A new report released today from the federal Cyberspace Solarium Commission opens with a dire warning: "Our country is at risk, not only from a catastrophic cyberattack but from millions of daily intrusions disrupting everything from financial transactions to the inner workings of our electoral system."
The report from the congressional commission chaired by Sen. Angus King and Rep. Mike Gallagher - based on a yearlong study - states that the country is "dangerously insecure in cyber."
For the US public sector, the major threats are attacks on elections and other democratic institutions, espionage against both the military and its suppliers, targeting civilian agencies for espionage, and the loss of US leadership in key technology R&D, according to the commission.
Primary threats against the US private sector are cybercrime and malware, intellectual property theft, and risks to critical infrastructure. To protect against both public and private threats, the report proposes a three-level defense in depth encompassing six pillars of action.
The three layers will be familiar to those who know broad military strategy: Shape behavior, deny benefits, and impose costs. To put it in very simple terms, the US strategy should be to make it more difficult and less profitable to attack its resources.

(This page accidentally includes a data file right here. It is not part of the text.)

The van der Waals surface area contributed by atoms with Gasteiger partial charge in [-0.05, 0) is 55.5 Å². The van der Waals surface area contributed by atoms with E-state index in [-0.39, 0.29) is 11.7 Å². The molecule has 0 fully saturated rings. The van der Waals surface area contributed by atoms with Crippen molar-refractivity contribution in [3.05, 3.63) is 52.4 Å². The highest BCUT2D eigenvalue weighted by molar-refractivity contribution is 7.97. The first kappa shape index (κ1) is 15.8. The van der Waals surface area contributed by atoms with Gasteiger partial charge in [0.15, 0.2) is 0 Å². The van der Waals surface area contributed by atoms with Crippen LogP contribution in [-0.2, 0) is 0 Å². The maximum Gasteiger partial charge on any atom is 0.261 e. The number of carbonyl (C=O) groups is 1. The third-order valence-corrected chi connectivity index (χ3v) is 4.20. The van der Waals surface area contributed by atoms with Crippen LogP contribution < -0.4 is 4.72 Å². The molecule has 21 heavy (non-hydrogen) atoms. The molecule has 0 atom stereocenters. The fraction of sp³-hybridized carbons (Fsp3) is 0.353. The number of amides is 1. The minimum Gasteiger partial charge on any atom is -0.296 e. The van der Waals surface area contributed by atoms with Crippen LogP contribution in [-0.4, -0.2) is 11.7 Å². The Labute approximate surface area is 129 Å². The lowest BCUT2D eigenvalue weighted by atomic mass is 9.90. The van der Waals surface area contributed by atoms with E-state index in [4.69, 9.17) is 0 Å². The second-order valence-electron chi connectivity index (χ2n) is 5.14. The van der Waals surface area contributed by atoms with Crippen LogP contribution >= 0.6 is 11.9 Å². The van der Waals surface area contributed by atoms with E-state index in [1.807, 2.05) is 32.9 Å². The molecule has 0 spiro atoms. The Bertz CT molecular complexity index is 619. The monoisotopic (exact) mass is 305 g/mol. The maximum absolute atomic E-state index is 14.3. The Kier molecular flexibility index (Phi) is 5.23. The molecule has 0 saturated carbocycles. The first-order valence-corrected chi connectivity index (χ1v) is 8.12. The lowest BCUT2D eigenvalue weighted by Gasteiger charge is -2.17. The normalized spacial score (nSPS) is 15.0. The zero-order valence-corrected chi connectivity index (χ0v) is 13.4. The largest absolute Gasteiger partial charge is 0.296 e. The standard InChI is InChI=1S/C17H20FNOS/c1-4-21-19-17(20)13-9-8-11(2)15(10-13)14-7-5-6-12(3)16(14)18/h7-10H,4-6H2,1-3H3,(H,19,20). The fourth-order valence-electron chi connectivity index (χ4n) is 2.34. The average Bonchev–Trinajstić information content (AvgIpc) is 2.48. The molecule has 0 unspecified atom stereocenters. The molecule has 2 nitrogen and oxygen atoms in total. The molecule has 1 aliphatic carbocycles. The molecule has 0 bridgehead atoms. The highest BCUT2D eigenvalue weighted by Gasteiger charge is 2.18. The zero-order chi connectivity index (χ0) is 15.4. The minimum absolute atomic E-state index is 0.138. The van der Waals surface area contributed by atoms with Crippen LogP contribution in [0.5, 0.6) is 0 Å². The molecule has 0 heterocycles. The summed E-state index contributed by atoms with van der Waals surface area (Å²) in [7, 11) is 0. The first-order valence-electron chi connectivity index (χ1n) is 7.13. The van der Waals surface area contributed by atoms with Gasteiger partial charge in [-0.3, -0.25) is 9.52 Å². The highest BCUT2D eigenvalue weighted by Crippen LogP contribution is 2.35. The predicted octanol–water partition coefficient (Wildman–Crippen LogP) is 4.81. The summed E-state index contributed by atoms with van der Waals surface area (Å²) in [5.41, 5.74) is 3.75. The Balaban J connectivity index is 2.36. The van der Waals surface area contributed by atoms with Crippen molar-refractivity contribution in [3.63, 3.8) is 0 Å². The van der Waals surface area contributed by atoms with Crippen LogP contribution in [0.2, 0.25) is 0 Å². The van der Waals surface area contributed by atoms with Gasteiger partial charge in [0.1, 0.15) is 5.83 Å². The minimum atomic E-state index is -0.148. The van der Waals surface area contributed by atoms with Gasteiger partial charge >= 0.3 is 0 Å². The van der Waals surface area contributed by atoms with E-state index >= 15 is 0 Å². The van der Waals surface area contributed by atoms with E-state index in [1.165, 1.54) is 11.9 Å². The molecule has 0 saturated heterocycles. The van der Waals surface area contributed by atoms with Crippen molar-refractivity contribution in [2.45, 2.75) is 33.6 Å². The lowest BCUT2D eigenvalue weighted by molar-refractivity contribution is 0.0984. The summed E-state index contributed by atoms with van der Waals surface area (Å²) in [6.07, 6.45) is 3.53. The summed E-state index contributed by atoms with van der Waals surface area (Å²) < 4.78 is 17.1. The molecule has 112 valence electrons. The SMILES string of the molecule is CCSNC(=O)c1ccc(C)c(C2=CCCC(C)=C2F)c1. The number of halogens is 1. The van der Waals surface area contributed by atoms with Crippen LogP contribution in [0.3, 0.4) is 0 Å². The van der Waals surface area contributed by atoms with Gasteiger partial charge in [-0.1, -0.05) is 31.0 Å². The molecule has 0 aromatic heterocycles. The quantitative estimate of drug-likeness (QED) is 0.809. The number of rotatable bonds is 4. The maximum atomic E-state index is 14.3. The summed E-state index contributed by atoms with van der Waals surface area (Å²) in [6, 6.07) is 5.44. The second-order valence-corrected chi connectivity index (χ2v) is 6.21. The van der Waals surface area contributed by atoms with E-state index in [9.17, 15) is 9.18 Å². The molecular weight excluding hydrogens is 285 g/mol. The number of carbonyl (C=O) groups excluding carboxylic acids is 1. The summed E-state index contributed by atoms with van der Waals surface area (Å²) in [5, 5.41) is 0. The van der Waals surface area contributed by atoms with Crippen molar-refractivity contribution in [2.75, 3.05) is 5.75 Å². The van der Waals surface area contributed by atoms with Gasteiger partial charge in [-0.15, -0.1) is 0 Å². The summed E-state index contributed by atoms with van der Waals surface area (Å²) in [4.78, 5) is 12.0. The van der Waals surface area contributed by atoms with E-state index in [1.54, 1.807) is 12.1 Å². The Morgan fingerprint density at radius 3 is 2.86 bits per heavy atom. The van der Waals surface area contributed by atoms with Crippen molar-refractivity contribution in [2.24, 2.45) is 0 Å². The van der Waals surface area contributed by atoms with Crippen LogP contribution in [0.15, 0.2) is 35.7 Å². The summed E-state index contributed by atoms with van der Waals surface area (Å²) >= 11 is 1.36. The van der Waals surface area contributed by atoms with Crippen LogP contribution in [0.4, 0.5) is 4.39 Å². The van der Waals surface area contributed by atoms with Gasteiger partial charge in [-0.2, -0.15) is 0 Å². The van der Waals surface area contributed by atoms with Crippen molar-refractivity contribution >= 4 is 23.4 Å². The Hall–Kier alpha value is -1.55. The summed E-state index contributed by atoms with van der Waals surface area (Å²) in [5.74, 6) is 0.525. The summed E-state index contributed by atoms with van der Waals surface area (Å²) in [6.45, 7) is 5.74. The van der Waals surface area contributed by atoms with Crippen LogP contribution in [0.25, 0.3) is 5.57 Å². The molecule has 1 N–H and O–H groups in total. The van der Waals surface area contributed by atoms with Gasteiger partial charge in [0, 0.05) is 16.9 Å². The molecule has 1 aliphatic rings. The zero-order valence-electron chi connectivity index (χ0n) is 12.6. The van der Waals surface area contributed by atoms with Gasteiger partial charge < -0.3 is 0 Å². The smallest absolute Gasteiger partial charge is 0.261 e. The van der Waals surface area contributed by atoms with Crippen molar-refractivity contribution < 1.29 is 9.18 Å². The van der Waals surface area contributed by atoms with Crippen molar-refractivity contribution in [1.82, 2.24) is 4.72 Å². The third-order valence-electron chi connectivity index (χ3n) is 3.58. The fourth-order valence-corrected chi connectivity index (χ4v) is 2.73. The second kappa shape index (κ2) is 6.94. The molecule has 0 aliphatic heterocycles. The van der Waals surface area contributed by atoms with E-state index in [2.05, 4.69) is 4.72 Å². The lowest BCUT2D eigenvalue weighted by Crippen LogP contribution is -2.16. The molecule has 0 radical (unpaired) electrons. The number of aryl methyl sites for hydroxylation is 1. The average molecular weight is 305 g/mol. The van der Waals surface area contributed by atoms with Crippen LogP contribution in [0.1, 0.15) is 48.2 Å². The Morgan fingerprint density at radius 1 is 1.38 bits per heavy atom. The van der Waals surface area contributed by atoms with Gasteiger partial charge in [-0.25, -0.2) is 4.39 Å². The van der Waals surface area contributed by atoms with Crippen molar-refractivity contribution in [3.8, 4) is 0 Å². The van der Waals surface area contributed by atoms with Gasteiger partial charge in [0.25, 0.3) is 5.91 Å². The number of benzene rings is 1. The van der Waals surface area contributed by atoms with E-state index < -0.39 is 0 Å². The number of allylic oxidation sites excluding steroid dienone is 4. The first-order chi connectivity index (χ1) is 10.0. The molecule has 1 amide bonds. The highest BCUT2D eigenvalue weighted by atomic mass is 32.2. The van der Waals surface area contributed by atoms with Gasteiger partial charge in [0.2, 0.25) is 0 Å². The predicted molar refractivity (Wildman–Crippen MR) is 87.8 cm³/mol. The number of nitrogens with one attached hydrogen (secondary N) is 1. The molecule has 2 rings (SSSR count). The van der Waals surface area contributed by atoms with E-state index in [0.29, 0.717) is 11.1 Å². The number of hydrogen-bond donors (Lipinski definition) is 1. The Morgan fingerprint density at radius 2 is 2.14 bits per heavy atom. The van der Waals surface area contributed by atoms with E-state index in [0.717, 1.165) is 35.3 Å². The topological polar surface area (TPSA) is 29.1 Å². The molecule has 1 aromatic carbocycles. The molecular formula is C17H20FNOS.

The tactics to enable those strategies are divided into five pillars: Reform the US Government's Structure and Organization for Cyberspace, Strengthen Norms and Non-military Tools, Promote National Resilience, Reshape the Cyber Ecosystem toward Greater Security, Operationalize Cybersecurity Collaboration with the Private Sector, and Preserve and Employ the Military Instrument of Power. Within each of the pillars are very specific recommendations for legislation and action, more than 60 in all, including 48 recommendations for legislation.
For more, read here.
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